Coventry University has sought to become a “no hidden extras” university by providing core textbooks to undergraduates. Michael Duffy explains how the university’s procurement team rose to the challenge of giving students more for their investment.
Universities have been under significant pressure to deliver value for money to students. In 2012, Coventry University launched a campaign aimed at delivering on the promise that students would get more for their tuition fees.
One of the most challenging projects under the campaign was to distribute 20,000 textbooks to 3,000 first-year students – a considerable task led by the procurement team, but requiring the cooperation of several university departments.
Prior to September 2012, a number of universities, including Coventry, had some experience of delivering free textbooks to students. However, such initiatives were fairly limited in scope and were usually run within faculties. Never before had Coventry University attempted to offer free textbooks to students on such a large scale.
Coventry’s procurement team conducted a considerable amount of research looking into retailers and wholesalers, and met with several suppliers to assess capability and to stimulate interest in the project. Following a thorough examination of the market, the team tendered under the Southern Universities Purchasing Consortium’s joint consortia book agreement. The framework suppliers’ proven track record within the higher education sector was one of the key reasons for choosing the framework.
Coventry University conducted a thorough further competition, giving all potential bidders the opportunity to suggest innovative ways to deliver. Ingram Coutts Ltd was appointed as the preferred supplier, having best met the evaluation criteria. Coutts were extremely competitive, enabling the university to reinvest funds and further increase the student experience. Coutts also provided additional services such as free delivery and staff to assist with the distribution of books to students.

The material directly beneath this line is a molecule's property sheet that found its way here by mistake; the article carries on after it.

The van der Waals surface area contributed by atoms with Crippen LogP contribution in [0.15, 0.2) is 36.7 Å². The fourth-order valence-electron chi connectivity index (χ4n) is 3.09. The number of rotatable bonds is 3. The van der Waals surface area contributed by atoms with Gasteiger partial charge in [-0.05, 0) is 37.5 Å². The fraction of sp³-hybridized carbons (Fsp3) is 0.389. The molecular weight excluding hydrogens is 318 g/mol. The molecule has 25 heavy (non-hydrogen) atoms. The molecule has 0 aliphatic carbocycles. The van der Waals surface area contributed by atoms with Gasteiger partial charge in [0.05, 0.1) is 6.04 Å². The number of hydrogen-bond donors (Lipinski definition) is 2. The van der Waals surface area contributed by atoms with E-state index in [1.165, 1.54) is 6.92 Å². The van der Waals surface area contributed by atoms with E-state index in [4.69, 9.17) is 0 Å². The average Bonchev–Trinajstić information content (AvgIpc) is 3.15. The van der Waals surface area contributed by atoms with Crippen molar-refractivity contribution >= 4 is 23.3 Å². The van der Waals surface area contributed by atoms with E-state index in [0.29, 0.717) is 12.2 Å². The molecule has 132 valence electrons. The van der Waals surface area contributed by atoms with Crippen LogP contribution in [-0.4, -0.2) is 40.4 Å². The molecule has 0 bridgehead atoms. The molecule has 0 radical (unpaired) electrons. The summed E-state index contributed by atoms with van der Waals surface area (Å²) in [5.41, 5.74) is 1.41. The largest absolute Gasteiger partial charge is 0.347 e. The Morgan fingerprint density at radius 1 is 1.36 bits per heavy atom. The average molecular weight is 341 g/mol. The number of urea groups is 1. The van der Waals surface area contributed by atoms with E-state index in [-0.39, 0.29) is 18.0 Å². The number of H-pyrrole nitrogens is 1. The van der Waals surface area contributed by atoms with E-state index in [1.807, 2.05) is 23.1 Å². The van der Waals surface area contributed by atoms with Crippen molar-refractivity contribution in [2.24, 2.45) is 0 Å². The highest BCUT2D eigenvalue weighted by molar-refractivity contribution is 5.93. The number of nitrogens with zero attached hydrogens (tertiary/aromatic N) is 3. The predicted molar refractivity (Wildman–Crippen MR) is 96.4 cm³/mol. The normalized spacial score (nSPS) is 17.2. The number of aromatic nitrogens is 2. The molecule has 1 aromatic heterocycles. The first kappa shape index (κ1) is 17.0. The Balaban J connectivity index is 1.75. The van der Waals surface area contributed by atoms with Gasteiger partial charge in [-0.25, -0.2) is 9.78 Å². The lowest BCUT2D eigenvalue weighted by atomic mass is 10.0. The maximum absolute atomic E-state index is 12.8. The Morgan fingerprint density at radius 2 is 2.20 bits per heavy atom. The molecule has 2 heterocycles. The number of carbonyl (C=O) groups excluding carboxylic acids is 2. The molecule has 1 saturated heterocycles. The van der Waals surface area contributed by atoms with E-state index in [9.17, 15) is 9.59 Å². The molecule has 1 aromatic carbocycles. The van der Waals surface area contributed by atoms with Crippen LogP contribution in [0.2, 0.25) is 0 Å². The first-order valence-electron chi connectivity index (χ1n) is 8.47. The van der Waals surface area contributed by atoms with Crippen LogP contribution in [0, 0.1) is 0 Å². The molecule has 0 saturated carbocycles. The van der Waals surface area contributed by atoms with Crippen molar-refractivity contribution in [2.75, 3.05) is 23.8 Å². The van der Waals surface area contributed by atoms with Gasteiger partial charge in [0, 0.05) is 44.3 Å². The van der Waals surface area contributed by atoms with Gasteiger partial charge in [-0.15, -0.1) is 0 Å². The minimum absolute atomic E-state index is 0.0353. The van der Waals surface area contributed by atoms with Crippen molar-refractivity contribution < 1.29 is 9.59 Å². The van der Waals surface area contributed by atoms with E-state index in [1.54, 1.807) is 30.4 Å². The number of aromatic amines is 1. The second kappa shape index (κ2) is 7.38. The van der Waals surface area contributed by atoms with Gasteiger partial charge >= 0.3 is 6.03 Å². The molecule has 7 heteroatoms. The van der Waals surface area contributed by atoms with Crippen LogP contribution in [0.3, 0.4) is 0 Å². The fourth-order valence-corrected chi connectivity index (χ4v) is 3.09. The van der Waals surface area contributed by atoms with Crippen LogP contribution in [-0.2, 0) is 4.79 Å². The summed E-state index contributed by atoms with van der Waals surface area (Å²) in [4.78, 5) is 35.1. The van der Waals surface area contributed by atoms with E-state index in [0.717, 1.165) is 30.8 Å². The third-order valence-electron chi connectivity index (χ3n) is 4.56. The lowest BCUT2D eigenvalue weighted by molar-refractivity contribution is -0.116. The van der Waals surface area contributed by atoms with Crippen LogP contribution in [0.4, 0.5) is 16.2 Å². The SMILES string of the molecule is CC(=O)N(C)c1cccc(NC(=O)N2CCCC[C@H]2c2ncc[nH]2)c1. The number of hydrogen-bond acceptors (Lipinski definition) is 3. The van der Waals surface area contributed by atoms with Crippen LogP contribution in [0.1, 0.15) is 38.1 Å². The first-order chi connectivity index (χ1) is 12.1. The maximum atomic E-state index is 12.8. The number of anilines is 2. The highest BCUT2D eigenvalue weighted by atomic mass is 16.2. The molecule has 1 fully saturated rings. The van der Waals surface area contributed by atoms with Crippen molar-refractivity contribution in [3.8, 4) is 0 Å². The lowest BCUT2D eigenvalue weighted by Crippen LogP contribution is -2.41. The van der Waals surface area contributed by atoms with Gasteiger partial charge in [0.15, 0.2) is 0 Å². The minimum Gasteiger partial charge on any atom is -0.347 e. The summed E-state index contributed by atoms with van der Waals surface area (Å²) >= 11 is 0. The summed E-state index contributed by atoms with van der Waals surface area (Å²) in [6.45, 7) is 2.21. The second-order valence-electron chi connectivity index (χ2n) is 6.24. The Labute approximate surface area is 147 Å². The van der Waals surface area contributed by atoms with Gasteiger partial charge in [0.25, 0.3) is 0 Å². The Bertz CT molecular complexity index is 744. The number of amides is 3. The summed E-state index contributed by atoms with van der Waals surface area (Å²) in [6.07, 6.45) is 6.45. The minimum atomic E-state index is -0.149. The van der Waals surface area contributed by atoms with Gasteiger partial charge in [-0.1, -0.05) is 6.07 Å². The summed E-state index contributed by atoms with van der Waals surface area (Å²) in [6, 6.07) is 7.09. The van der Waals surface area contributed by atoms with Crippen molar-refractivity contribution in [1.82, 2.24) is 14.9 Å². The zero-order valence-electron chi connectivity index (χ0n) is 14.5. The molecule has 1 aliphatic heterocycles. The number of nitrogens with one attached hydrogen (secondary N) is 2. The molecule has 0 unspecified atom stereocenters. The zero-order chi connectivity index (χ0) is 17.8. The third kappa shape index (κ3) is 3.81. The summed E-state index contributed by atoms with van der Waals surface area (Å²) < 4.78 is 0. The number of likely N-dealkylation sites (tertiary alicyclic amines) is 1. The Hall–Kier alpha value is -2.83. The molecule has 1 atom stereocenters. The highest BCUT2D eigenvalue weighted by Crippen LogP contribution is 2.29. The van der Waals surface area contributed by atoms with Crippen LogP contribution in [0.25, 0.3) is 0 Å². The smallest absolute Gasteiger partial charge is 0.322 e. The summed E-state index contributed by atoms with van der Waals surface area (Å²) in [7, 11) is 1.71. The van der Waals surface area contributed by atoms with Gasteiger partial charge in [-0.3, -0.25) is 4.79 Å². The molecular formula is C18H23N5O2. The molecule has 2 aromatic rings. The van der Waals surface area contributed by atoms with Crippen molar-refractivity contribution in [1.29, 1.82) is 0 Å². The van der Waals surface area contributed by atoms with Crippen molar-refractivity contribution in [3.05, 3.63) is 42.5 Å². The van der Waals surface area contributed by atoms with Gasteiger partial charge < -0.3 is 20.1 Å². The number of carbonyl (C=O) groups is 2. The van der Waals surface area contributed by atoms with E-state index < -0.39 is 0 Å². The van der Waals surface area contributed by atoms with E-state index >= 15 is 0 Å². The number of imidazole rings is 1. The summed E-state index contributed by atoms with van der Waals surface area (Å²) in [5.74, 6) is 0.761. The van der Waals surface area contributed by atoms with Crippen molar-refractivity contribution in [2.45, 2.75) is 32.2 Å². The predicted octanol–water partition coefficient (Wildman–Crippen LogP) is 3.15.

Coventry worked closely with Coutts to implement the proposed solution. Innovative ideas like a customised barcoding and distribution system helped contribute towards the success of the project. Coventry University couldn’t accommodate delivery of all of the textbooks at once, so it was agreed that Coutts would schedule delivery days by faculty.
Coutts packed all the books by course before they were delivered, allowing for the packs to be handed straight to the students rather than picking books on the spot. This reduced waiting times for students when collecting their textbooks. The supplier bar-coding on each pack also made sure the right students received the right books the first time around, reducing errors.
A further challenge for the Coventry team was to keep a firm hold on the distribution numbers. As anyone who works within a university knows, student numbers and class registrations fluctuate up until the first day of term. This presented a significant problem and to manage this as best as possible, the team constantly reviewed and assessed the needs of faculties. The university also agreed free returns with Coutts, allowing for plenty of stock and reducing the risk of running out of textbooks.
As classes got underway, Coventry University saw the successful distribution of free textbooks to its first-year students. By week two of term more than 90% of textbooks had been placed correctly. This ensured that most students were able to begin with their textbooks, allowing them to make a fast start to their study and enhancing their chances of successfully completing the first year of their degree.
As our university lecturers could be confident that the students already had their textbooks, the lecturers were able to tailor their plans and set work knowing the students had the material to complete this.
The university conducted surveys with the students involved to monitor the students’ experience of the distribution. The results were very positive with a 97.2% approval rating.
The project was such a success, Coventry extended their free textbook scheme to second-year students in September 2013 and the scheme now covers all undergraduates at the university. The introduction of the Promises project can also be aligned and seen as a contributor to the University’s rise in the National Student Satisfaction Survey from 86% in 2012 to 91% in 2014.
Michael Duffy is the procurement manager at Coventry University. In the second part of our Coventry procurement focus, his colleague Mike Hanson explains how investing in procurement can produce the cost efficiencies that allow programmes like this to be delivered.